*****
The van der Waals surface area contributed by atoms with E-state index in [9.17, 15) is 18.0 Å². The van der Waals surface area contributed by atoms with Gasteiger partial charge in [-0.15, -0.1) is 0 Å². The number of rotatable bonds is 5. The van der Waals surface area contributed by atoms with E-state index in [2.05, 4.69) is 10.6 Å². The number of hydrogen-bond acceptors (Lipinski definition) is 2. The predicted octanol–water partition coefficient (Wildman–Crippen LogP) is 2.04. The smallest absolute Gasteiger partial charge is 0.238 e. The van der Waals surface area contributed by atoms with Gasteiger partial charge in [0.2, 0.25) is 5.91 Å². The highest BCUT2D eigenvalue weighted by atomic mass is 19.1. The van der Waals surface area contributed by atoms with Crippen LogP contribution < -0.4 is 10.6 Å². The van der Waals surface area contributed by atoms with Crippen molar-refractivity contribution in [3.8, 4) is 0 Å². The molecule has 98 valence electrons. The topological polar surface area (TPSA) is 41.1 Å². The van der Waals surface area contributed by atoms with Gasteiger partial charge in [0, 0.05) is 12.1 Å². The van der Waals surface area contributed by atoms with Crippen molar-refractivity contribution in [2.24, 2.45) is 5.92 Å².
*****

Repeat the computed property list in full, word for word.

The van der Waals surface area contributed by atoms with E-state index in [9.17, 15) is 18.0 Å². The van der Waals surface area contributed by atoms with Gasteiger partial charge in [-0.15, -0.1) is 0 Å². The number of rotatable bonds is 5. The van der Waals surface area contributed by atoms with E-state index in [2.05, 4.69) is 10.6 Å². The number of hydrogen-bond acceptors (Lipinski definition) is 2. The predicted octanol–water partition coefficient (Wildman–Crippen LogP) is 2.04. The smallest absolute Gasteiger partial charge is 0.238 e. The van der Waals surface area contributed by atoms with Gasteiger partial charge in [0.2, 0.25) is 5.91 Å². The highest BCUT2D eigenvalue weighted by atomic mass is 19.1. The van der Waals surface area contributed by atoms with Crippen LogP contribution < -0.4 is 10.6 Å². The van der Waals surface area contributed by atoms with Crippen molar-refractivity contribution in [3.8, 4) is 0 Å². The molecule has 98 valence electrons. The topological polar surface area (TPSA) is 41.1 Å². The van der Waals surface area contributed by atoms with Gasteiger partial charge in [0, 0.05) is 12.1 Å². The van der Waals surface area contributed by atoms with Crippen molar-refractivity contribution in [2.24, 2.45) is 5.92 Å².